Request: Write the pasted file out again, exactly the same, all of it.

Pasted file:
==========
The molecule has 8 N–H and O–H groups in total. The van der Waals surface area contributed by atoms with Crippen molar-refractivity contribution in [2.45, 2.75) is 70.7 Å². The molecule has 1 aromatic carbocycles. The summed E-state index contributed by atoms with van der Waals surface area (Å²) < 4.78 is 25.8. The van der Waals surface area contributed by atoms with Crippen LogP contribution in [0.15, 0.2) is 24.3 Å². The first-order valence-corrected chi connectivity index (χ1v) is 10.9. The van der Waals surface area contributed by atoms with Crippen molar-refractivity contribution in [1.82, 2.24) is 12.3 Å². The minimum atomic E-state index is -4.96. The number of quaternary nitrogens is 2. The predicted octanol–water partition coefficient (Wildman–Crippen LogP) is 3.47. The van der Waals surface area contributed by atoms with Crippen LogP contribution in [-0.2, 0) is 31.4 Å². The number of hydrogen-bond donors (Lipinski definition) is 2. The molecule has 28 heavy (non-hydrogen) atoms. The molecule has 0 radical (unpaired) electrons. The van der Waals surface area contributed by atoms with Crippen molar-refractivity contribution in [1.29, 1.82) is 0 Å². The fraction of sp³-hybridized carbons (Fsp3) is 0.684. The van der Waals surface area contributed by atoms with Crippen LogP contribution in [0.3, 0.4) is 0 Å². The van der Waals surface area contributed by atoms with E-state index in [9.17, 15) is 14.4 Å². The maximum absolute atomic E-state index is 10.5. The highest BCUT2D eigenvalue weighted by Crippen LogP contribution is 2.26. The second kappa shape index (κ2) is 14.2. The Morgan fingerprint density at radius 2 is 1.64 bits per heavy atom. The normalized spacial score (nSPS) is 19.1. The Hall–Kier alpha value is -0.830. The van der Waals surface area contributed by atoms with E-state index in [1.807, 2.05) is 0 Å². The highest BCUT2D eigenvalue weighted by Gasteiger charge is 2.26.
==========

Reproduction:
The molecule has 8 N–H and O–H groups in total. The van der Waals surface area contributed by atoms with Crippen molar-refractivity contribution in [2.45, 2.75) is 70.7 Å². The molecule has 1 aromatic carbocycles. The summed E-state index contributed by atoms with van der Waals surface area (Å²) < 4.78 is 25.8. The van der Waals surface area contributed by atoms with Crippen LogP contribution in [0.15, 0.2) is 24.3 Å². The first-order valence-corrected chi connectivity index (χ1v) is 10.9. The van der Waals surface area contributed by atoms with Crippen molar-refractivity contribution in [1.82, 2.24) is 12.3 Å². The minimum atomic E-state index is -4.96. The number of quaternary nitrogens is 2. The predicted octanol–water partition coefficient (Wildman–Crippen LogP) is 3.47. The van der Waals surface area contributed by atoms with Crippen LogP contribution in [-0.2, 0) is 31.4 Å². The number of hydrogen-bond donors (Lipinski definition) is 2. The molecule has 28 heavy (non-hydrogen) atoms. The molecule has 0 radical (unpaired) electrons. The van der Waals surface area contributed by atoms with Crippen molar-refractivity contribution in [1.29, 1.82) is 0 Å². The fraction of sp³-hybridized carbons (Fsp3) is 0.684. The van der Waals surface area contributed by atoms with Crippen LogP contribution in [0.3, 0.4) is 0 Å². The van der Waals surface area contributed by atoms with E-state index in [9.17, 15) is 14.4 Å². The maximum absolute atomic E-state index is 10.5. The highest BCUT2D eigenvalue weighted by Crippen LogP contribution is 2.26. The second kappa shape index (κ2) is 14.2. The Morgan fingerprint density at radius 2 is 1.64 bits per heavy atom. The normalized spacial score (nSPS) is 19.1. The Hall–Kier alpha value is -0.830. The van der Waals surface area contributed by atoms with E-state index in [1.807, 2.05) is 0 Å². The highest BCUT2D eigenvalue weighted by Gasteiger charge is 2.26.